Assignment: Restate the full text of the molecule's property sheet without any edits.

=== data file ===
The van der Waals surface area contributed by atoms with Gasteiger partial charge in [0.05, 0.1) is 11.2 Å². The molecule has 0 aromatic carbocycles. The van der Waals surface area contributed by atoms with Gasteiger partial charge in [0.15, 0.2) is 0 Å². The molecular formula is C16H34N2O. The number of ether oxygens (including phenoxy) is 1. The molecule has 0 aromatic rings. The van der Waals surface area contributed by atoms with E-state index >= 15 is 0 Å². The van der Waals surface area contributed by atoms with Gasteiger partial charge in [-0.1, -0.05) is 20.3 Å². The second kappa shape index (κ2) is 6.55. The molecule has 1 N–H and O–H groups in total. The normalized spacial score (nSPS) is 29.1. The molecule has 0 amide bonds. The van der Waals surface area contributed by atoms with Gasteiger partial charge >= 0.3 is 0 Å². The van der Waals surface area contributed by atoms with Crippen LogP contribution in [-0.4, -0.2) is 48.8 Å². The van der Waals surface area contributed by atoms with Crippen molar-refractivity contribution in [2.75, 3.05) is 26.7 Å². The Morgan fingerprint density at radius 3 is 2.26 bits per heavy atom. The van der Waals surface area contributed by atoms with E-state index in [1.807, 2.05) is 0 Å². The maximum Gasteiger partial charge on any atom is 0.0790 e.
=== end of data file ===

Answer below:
The van der Waals surface area contributed by atoms with Gasteiger partial charge in [0.05, 0.1) is 11.2 Å². The molecule has 0 aromatic carbocycles. The van der Waals surface area contributed by atoms with Gasteiger partial charge in [0.15, 0.2) is 0 Å². The molecular formula is C16H34N2O. The number of ether oxygens (including phenoxy) is 1. The molecule has 0 aromatic rings. The van der Waals surface area contributed by atoms with E-state index >= 15 is 0 Å². The van der Waals surface area contributed by atoms with Gasteiger partial charge in [-0.1, -0.05) is 20.3 Å². The second kappa shape index (κ2) is 6.55. The molecule has 1 N–H and O–H groups in total. The normalized spacial score (nSPS) is 29.1. The molecule has 0 amide bonds. The van der Waals surface area contributed by atoms with Gasteiger partial charge >= 0.3 is 0 Å². The van der Waals surface area contributed by atoms with Crippen LogP contribution in [-0.4, -0.2) is 48.8 Å². The van der Waals surface area contributed by atoms with Crippen molar-refractivity contribution in [2.75, 3.05) is 26.7 Å². The Morgan fingerprint density at radius 3 is 2.26 bits per heavy atom. The van der Waals surface area contributed by atoms with E-state index in [1.807, 2.05) is 0 Å². The maximum Gasteiger partial charge on any atom is 0.0790 e.